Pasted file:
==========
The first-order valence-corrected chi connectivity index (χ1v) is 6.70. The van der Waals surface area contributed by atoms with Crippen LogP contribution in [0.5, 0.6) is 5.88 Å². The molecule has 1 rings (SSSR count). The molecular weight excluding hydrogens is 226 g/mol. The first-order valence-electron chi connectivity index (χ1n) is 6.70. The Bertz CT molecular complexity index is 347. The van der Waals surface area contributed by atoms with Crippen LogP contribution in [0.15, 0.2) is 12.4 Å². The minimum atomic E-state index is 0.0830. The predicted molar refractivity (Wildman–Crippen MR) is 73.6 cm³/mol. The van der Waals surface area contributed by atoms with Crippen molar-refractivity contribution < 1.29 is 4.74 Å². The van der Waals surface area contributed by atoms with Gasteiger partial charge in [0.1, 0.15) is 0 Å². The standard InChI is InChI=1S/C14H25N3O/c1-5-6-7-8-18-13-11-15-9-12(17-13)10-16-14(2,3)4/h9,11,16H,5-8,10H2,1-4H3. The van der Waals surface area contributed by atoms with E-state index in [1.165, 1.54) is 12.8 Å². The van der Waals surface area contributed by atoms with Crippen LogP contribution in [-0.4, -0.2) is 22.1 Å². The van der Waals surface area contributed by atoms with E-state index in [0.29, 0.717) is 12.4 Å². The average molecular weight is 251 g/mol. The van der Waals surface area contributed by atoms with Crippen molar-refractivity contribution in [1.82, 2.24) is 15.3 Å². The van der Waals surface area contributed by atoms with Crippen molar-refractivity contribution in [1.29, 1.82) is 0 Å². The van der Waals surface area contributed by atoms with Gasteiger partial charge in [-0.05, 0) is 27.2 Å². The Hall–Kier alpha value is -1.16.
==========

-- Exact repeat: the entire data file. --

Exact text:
The first-order valence-corrected chi connectivity index (χ1v) is 6.70. The van der Waals surface area contributed by atoms with Crippen LogP contribution in [0.5, 0.6) is 5.88 Å². The molecule has 1 rings (SSSR count). The molecular weight excluding hydrogens is 226 g/mol. The first-order valence-electron chi connectivity index (χ1n) is 6.70. The Bertz CT molecular complexity index is 347. The van der Waals surface area contributed by atoms with Crippen LogP contribution in [0.15, 0.2) is 12.4 Å². The minimum atomic E-state index is 0.0830. The predicted molar refractivity (Wildman–Crippen MR) is 73.6 cm³/mol. The van der Waals surface area contributed by atoms with Crippen molar-refractivity contribution < 1.29 is 4.74 Å². The van der Waals surface area contributed by atoms with Gasteiger partial charge in [0.1, 0.15) is 0 Å². The standard InChI is InChI=1S/C14H25N3O/c1-5-6-7-8-18-13-11-15-9-12(17-13)10-16-14(2,3)4/h9,11,16H,5-8,10H2,1-4H3. The van der Waals surface area contributed by atoms with E-state index in [1.165, 1.54) is 12.8 Å². The van der Waals surface area contributed by atoms with Crippen LogP contribution in [-0.4, -0.2) is 22.1 Å². The van der Waals surface area contributed by atoms with E-state index in [0.29, 0.717) is 12.4 Å². The average molecular weight is 251 g/mol. The van der Waals surface area contributed by atoms with Crippen molar-refractivity contribution in [1.82, 2.24) is 15.3 Å². The van der Waals surface area contributed by atoms with Crippen molar-refractivity contribution in [1.29, 1.82) is 0 Å². The van der Waals surface area contributed by atoms with Gasteiger partial charge in [-0.05, 0) is 27.2 Å². The Hall–Kier alpha value is -1.16.